Responding to a court-imposed deadline, this morning the Dept. of Transportation's Federal Motor Carrier Safety Administration issued a new proposal to revise hours-of-service (HOS) rules or commercial truck drivers that would make only minor changes to the existing “restart” provisions and avoids answering —for now anyway— the highly contentious question of whether drivers should be held to 10 or 11 hours of daily driving time.

This latest in a long string of FMCSA HOS rulemaking proposals, this one would retain the existing 34-hour “restart” provision that DOT said allows drivers to “restart the clock” on their weekly 60 or 70 hours by taking at least 34 consecutive hours off-duty.

Read previous coverage from Fleetowner on HOS

However, under this the new proposal, the restart period would have to include two consecutive off-duty periods from midnight to 6:00 a.m., presumably to ensure drivers get two nights off in a row. Drivers would be allowed to use this restart only once during a seven-day period, noted DOT.

The proposed rule would also require truckers “to complete all driving within a 14-hour workday, and to complete all on-duty work-related activities within 13 hours to allow for at least a one- hour break.”

Yet, as DOT stated in its own news release, the proposal “leaves open for comment whether drivers should be limited to 10 or 11 hours of daily driving time, although FMCSA currently favors a 10-hour limit.”

According to DOT, other key provisions of the proposed rule include:

  • Option of extending a driver’s daily shift to 16 hours twice a week “to accommodate for issues such as loading and unloading at terminals or ports”
  • Allowing drivers to “count some time spent parked in their trucks toward off-duty hours.”

Additionally, truckers in violation of this proposed rule would face civil penalties of up to $2,750 for each offense. Trucking companies that allow their drivers to violate the proposal’s driving limits would face penalties of up to $11,000 for each offense.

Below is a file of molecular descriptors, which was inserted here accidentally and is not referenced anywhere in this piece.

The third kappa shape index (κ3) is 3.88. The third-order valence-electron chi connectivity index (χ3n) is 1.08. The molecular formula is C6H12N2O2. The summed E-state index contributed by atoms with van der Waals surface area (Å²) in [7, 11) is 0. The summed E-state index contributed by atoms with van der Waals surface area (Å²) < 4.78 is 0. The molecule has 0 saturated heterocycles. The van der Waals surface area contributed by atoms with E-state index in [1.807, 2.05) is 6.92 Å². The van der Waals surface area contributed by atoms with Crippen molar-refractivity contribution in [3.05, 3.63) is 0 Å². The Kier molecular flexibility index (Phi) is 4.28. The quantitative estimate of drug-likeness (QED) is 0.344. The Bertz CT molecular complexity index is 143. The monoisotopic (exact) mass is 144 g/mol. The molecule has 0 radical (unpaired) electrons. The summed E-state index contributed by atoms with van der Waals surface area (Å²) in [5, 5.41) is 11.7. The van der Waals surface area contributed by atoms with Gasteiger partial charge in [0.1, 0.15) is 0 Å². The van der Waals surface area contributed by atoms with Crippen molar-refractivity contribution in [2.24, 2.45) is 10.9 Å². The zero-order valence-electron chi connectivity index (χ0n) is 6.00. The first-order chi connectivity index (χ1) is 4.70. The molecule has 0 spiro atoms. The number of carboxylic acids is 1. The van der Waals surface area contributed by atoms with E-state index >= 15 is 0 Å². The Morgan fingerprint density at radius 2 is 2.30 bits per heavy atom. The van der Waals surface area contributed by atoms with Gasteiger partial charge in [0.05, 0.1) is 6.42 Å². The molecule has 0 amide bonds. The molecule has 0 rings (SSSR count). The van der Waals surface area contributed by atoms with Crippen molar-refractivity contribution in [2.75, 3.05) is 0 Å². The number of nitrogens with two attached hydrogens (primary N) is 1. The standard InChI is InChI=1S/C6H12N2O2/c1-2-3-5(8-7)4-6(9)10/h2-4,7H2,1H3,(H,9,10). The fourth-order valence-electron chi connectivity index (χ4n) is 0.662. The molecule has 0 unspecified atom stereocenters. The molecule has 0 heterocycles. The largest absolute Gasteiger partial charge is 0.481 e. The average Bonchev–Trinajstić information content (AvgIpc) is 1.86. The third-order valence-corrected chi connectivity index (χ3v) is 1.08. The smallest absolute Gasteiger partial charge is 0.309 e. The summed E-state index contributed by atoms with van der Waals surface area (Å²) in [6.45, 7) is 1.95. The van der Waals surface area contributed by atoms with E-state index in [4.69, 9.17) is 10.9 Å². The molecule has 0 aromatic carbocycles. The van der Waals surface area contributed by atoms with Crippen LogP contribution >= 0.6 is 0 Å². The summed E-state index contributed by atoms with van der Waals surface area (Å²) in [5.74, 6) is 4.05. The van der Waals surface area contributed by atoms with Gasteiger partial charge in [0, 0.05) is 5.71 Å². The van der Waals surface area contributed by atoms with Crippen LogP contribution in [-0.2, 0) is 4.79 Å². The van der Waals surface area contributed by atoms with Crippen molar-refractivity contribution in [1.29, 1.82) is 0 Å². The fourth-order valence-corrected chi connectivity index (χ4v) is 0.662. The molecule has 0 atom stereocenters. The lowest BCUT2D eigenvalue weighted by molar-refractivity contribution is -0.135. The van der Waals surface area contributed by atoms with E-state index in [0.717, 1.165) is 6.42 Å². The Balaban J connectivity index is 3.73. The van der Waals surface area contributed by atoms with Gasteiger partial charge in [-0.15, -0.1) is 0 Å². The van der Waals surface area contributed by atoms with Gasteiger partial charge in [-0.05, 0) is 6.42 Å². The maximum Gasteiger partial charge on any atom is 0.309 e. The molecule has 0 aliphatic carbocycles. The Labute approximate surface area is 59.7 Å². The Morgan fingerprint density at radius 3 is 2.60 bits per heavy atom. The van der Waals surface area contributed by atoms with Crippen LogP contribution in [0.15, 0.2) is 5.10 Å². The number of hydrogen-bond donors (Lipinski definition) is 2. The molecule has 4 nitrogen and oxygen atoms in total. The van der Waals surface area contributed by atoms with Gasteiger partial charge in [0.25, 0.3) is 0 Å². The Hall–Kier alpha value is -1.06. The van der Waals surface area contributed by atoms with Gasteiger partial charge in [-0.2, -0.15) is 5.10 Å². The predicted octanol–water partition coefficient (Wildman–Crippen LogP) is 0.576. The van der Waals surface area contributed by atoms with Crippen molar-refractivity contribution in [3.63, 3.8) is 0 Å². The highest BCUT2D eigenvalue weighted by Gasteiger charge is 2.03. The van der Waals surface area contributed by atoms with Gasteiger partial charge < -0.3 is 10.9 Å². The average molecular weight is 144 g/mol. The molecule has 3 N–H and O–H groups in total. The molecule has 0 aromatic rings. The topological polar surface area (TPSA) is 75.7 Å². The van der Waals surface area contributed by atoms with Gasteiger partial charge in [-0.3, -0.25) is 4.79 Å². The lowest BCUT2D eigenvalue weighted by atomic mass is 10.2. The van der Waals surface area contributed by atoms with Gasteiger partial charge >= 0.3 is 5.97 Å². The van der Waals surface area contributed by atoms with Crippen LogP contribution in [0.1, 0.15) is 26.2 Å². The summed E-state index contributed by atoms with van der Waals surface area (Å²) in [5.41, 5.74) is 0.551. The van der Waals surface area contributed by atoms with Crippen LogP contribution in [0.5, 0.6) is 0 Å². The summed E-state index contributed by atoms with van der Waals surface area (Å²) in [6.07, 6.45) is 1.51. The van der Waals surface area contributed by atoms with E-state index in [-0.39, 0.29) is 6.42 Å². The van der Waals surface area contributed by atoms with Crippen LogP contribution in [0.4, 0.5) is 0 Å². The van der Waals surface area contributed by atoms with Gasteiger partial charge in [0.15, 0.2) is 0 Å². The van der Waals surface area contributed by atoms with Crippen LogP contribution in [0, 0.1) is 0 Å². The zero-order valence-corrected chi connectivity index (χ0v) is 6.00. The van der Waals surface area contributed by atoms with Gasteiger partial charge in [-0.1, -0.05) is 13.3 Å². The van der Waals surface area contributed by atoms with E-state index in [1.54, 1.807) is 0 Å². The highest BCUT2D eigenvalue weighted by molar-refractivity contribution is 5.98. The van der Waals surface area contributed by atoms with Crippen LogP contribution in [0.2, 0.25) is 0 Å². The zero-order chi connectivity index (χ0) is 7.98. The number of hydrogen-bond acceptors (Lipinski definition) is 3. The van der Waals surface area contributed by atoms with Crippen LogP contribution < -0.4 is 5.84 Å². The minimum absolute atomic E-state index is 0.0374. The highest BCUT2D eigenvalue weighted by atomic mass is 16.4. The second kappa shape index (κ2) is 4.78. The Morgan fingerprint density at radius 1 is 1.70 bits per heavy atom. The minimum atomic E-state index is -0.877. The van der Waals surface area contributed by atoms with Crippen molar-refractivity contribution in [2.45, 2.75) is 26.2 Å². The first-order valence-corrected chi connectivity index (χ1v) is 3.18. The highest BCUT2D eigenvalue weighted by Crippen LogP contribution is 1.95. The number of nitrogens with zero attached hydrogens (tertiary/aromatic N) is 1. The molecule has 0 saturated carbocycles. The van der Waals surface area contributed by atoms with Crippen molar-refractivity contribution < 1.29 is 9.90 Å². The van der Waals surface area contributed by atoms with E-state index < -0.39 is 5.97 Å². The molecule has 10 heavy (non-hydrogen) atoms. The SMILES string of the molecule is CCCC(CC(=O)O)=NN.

“In January, we began this rulemaking process by hosting five public listening sessions with stakeholders across the country,” said FMCSA Administrator Anne S. Ferro. “This proposed rule provides another opportunity for the public to weigh in on a safety issue that impacts everyone on our roadways.”

“A fatigued driver has no place behind the wheel of a large commercial truck,” noted Secretary of Transportation Ray LaHood. “We are committed to an hours-of-service rule that will help create an environment where commercial truck drivers are rested, alert and focused on safety while on the job.”

DOT stated that publication of the proposed rule “coincides with the timeframe established in a court settlement agreement that requires FMCSA to publish a final HOS rule by July 26, 2011.”

The rulemaking will be published in the Federal Register on December 29 and the public will then have 60 days to comment. Click here for information on how to submit comments and evidentiary material to FMCSA..